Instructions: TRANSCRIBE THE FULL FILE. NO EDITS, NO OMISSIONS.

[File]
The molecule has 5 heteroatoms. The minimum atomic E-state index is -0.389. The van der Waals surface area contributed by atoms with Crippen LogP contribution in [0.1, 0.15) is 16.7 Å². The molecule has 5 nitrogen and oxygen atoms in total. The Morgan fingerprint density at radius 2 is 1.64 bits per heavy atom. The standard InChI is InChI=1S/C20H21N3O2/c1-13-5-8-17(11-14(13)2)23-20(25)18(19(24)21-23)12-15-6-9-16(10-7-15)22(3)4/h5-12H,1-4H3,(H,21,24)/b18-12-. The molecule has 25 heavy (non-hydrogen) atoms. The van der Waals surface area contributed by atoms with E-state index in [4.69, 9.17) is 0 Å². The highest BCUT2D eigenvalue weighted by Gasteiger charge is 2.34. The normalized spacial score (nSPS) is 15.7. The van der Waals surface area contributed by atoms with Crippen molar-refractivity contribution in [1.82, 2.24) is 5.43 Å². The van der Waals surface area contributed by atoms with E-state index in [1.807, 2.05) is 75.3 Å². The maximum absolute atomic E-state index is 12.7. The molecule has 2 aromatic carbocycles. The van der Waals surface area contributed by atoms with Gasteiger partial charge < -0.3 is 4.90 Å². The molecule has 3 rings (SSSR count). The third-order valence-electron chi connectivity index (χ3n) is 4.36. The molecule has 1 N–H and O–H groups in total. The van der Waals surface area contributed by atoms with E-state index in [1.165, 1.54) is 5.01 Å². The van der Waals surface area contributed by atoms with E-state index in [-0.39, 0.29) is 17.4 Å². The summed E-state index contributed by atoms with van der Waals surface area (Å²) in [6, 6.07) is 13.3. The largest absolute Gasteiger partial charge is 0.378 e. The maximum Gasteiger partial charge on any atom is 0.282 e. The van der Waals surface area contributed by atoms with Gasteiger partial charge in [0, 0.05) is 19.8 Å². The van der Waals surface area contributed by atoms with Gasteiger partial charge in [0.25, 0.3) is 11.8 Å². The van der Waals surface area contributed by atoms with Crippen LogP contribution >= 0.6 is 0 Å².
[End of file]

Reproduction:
The molecule has 5 heteroatoms. The minimum atomic E-state index is -0.389. The van der Waals surface area contributed by atoms with Crippen LogP contribution in [0.1, 0.15) is 16.7 Å². The molecule has 5 nitrogen and oxygen atoms in total. The Morgan fingerprint density at radius 2 is 1.64 bits per heavy atom. The standard InChI is InChI=1S/C20H21N3O2/c1-13-5-8-17(11-14(13)2)23-20(25)18(19(24)21-23)12-15-6-9-16(10-7-15)22(3)4/h5-12H,1-4H3,(H,21,24)/b18-12-. The molecule has 25 heavy (non-hydrogen) atoms. The van der Waals surface area contributed by atoms with E-state index in [4.69, 9.17) is 0 Å². The highest BCUT2D eigenvalue weighted by Gasteiger charge is 2.34. The normalized spacial score (nSPS) is 15.7. The van der Waals surface area contributed by atoms with Crippen molar-refractivity contribution in [1.82, 2.24) is 5.43 Å². The van der Waals surface area contributed by atoms with E-state index in [1.807, 2.05) is 75.3 Å². The maximum absolute atomic E-state index is 12.7. The molecule has 2 aromatic carbocycles. The van der Waals surface area contributed by atoms with Gasteiger partial charge < -0.3 is 4.90 Å². The molecule has 3 rings (SSSR count). The third-order valence-electron chi connectivity index (χ3n) is 4.36. The molecule has 1 N–H and O–H groups in total. The van der Waals surface area contributed by atoms with E-state index in [1.165, 1.54) is 5.01 Å². The van der Waals surface area contributed by atoms with E-state index in [-0.39, 0.29) is 17.4 Å². The summed E-state index contributed by atoms with van der Waals surface area (Å²) in [6, 6.07) is 13.3. The largest absolute Gasteiger partial charge is 0.378 e. The maximum Gasteiger partial charge on any atom is 0.282 e. The van der Waals surface area contributed by atoms with Gasteiger partial charge in [0, 0.05) is 19.8 Å². The van der Waals surface area contributed by atoms with Gasteiger partial charge in [0.25, 0.3) is 11.8 Å². The van der Waals surface area contributed by atoms with Crippen LogP contribution >= 0.6 is 0 Å².